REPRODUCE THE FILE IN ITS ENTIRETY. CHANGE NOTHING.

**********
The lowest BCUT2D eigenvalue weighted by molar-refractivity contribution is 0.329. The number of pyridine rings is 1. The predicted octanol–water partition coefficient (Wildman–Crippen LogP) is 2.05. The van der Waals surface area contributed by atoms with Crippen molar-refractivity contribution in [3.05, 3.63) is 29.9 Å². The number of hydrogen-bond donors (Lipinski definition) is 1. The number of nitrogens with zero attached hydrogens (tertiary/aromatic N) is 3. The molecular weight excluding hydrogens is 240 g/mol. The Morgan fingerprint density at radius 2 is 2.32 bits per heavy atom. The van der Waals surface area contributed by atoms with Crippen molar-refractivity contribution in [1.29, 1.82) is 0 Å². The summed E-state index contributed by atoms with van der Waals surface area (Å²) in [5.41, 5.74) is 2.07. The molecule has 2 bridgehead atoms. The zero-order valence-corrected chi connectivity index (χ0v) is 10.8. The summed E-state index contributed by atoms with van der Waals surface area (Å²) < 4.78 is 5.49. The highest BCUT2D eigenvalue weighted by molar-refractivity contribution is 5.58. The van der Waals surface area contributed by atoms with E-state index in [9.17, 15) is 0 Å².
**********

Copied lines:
The lowest BCUT2D eigenvalue weighted by molar-refractivity contribution is 0.329. The number of pyridine rings is 1. The predicted octanol–water partition coefficient (Wildman–Crippen LogP) is 2.05. The van der Waals surface area contributed by atoms with Crippen molar-refractivity contribution in [3.05, 3.63) is 29.9 Å². The number of hydrogen-bond donors (Lipinski definition) is 1. The number of nitrogens with zero attached hydrogens (tertiary/aromatic N) is 3. The molecular weight excluding hydrogens is 240 g/mol. The Morgan fingerprint density at radius 2 is 2.32 bits per heavy atom. The van der Waals surface area contributed by atoms with Crippen molar-refractivity contribution in [1.29, 1.82) is 0 Å². The summed E-state index contributed by atoms with van der Waals surface area (Å²) in [5.41, 5.74) is 2.07. The molecule has 2 bridgehead atoms. The zero-order valence-corrected chi connectivity index (χ0v) is 10.8. The summed E-state index contributed by atoms with van der Waals surface area (Å²) < 4.78 is 5.49. The highest BCUT2D eigenvalue weighted by molar-refractivity contribution is 5.58. The van der Waals surface area contributed by atoms with E-state index in [9.17, 15) is 0 Å².